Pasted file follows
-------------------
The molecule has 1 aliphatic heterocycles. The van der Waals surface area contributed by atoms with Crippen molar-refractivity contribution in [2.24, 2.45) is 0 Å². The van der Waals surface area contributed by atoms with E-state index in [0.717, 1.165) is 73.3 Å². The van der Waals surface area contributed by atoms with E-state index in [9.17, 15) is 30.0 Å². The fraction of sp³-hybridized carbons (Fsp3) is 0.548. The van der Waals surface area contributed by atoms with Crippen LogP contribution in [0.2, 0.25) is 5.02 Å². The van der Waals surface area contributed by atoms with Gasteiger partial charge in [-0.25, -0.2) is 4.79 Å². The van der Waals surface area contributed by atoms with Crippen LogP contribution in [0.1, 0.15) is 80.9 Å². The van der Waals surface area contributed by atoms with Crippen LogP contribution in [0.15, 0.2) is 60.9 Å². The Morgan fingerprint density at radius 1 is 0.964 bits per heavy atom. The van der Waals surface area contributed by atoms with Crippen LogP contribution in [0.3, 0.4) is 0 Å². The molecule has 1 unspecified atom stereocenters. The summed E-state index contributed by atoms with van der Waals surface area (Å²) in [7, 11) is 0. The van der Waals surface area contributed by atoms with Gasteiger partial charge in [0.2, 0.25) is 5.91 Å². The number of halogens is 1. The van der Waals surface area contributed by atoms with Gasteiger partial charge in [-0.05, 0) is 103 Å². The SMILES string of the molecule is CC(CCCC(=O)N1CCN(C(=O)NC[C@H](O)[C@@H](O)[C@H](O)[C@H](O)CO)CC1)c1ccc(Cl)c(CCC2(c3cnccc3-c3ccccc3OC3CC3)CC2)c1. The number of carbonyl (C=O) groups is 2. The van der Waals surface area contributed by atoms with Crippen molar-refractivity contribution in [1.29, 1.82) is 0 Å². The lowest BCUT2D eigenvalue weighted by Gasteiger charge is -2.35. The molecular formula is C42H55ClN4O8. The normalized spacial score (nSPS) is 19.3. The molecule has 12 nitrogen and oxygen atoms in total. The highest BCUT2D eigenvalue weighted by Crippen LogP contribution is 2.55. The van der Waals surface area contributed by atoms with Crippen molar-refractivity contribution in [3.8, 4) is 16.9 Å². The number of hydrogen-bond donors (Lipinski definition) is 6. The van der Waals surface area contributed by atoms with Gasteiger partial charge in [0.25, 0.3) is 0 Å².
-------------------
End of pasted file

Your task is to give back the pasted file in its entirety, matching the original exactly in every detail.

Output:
The molecule has 1 aliphatic heterocycles. The van der Waals surface area contributed by atoms with Crippen molar-refractivity contribution in [2.24, 2.45) is 0 Å². The van der Waals surface area contributed by atoms with E-state index in [0.717, 1.165) is 73.3 Å². The van der Waals surface area contributed by atoms with E-state index in [9.17, 15) is 30.0 Å². The fraction of sp³-hybridized carbons (Fsp3) is 0.548. The van der Waals surface area contributed by atoms with Crippen LogP contribution in [0.2, 0.25) is 5.02 Å². The van der Waals surface area contributed by atoms with Gasteiger partial charge in [-0.25, -0.2) is 4.79 Å². The van der Waals surface area contributed by atoms with Crippen LogP contribution in [0.1, 0.15) is 80.9 Å². The van der Waals surface area contributed by atoms with Crippen LogP contribution in [0.15, 0.2) is 60.9 Å². The Morgan fingerprint density at radius 1 is 0.964 bits per heavy atom. The van der Waals surface area contributed by atoms with Crippen LogP contribution in [0.3, 0.4) is 0 Å². The molecule has 1 unspecified atom stereocenters. The summed E-state index contributed by atoms with van der Waals surface area (Å²) in [7, 11) is 0. The van der Waals surface area contributed by atoms with Gasteiger partial charge in [0.2, 0.25) is 5.91 Å². The number of halogens is 1. The van der Waals surface area contributed by atoms with Gasteiger partial charge in [-0.05, 0) is 103 Å². The SMILES string of the molecule is CC(CCCC(=O)N1CCN(C(=O)NC[C@H](O)[C@@H](O)[C@H](O)[C@H](O)CO)CC1)c1ccc(Cl)c(CCC2(c3cnccc3-c3ccccc3OC3CC3)CC2)c1. The number of carbonyl (C=O) groups is 2. The van der Waals surface area contributed by atoms with Crippen molar-refractivity contribution in [1.29, 1.82) is 0 Å². The lowest BCUT2D eigenvalue weighted by Gasteiger charge is -2.35. The molecular formula is C42H55ClN4O8. The normalized spacial score (nSPS) is 19.3. The molecule has 12 nitrogen and oxygen atoms in total. The highest BCUT2D eigenvalue weighted by Crippen LogP contribution is 2.55. The van der Waals surface area contributed by atoms with Crippen molar-refractivity contribution in [3.8, 4) is 16.9 Å². The number of hydrogen-bond donors (Lipinski definition) is 6. The van der Waals surface area contributed by atoms with Gasteiger partial charge in [0.25, 0.3) is 0 Å².